Shortlisted for the Audio Publisher’s Association Audie Award 2016 for Best Male Narrator.
1978: Meet Morris Bellamy, the man who robs the safe of America’s most famous reclusive writer, John Rothstein. But it isn’t just the money he is interested in. Morrie is obsessed with the author’s notebooks and is prepared to kill the author for them.
2009: Meet young Pete Saubers, whose father was knocked down by an out-of-control Mercedes in a job line-up. When he discovers a buried trunk of money and notebooks of a famous writer, he has the means to rescue his family from poverty. If he can keep it secret.
2013: Morrie is up for parole. And he’s hell-bent on recovering the notebooks.
That’s when retired detective Bill Hodges – who has set up a company called Finders Keepers – discovers the scheme.
Finders Keepers is spectacular suspense. It is also King writing about how literature shapes a life – for good, for bad, for ever.
Author: Stephen King
Narrator: Will Patton
Publisher: Hodder & Stoughton
Series: Bill Hodges Trilogy #2
Audio Release Date: 02/06/2015
Running Time: 13 hrs 3 mins
My Rating of ‘Finders Keepers’:
Purchase: Audible UK, Audible US, Amazon UK, Amazon US
I find that Stephen King tends to be very hit and miss. In the case of this book, and the 1st in the series (Mr. Mercedes) he is well and truly a hit.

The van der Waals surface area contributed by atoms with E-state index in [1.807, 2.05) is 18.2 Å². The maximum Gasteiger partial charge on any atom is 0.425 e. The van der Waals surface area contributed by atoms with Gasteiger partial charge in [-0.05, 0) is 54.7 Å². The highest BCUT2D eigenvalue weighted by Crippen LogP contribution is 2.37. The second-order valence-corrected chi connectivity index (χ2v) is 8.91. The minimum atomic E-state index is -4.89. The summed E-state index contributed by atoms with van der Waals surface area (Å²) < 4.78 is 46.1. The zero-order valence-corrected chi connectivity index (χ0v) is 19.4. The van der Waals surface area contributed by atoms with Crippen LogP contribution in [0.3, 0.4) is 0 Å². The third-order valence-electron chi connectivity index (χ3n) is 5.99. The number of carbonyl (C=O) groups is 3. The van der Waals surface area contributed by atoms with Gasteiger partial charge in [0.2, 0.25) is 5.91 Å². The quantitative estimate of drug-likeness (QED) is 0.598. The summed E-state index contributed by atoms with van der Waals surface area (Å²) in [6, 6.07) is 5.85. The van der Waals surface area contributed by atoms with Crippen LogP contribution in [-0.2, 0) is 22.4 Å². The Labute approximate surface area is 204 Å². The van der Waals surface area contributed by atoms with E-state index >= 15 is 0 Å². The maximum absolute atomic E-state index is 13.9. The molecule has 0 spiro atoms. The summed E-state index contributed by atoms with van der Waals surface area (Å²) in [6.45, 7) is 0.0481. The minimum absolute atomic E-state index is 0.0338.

Finders Keepers starts in much the same way that Mr. Mercedes does: with hundreds of hopefuls standing in line outside of a job fair.
Whereas the first book follows Bill Hodges on his quest to apprehend the Mercedes Killer, Finders Keepers follows the family of one of the victims and the trouble Pete Saubers puts his family in when he finds a chest buried behind his house filled with money and the unpublished works of John Rothstein.
The novel follows much the same formula as the previous book (Bill Hodges and co try to stop a deadly criminal without the aid of the police). Much like the first book, Hodges finds himself helping the kid of said family.
King added a bit more psychotic depth rather than sexual depth to his antagonist with Morris Bellamy and, as good a villain as Brady Hartsfield was, I think I like the savage unpredictability of Morris Bellamy just a little bit more. You feel like you’re really in Bellamy’s head and still find yourself unsure as to what he’d view as acceptable behaviour.
Although the adrenaline doesn’t start pumping until very late on, King’s seemingly effortless world and character building take centre stage and keep the story engrossing from the very first until the very last. That being said, the pacing is by no means slow. Everything until the real fast-paced action parts are stunningly superb.
I feel the final book in the trilogy (End of Watch) was set up in such a way that it’s made me want to get on to it sooner rather than later. I’m not even finished the trilogy and I already a little unhappy that it is only three books long.
My only real complaint in an otherwise flawless narration was that there was no clear narrative voice. If we had a section from Bill’s perspective, it was done in Bill’s voice. If we had a section in Holly’s POV (a frustrating start-stop kind of voice) then it was read in her voice. It wasn’t a huge drawback, but I’ve just always preferred a main narrative voice and then voices for speech. Didn’t harm my enjoyment, it just bugged me a little.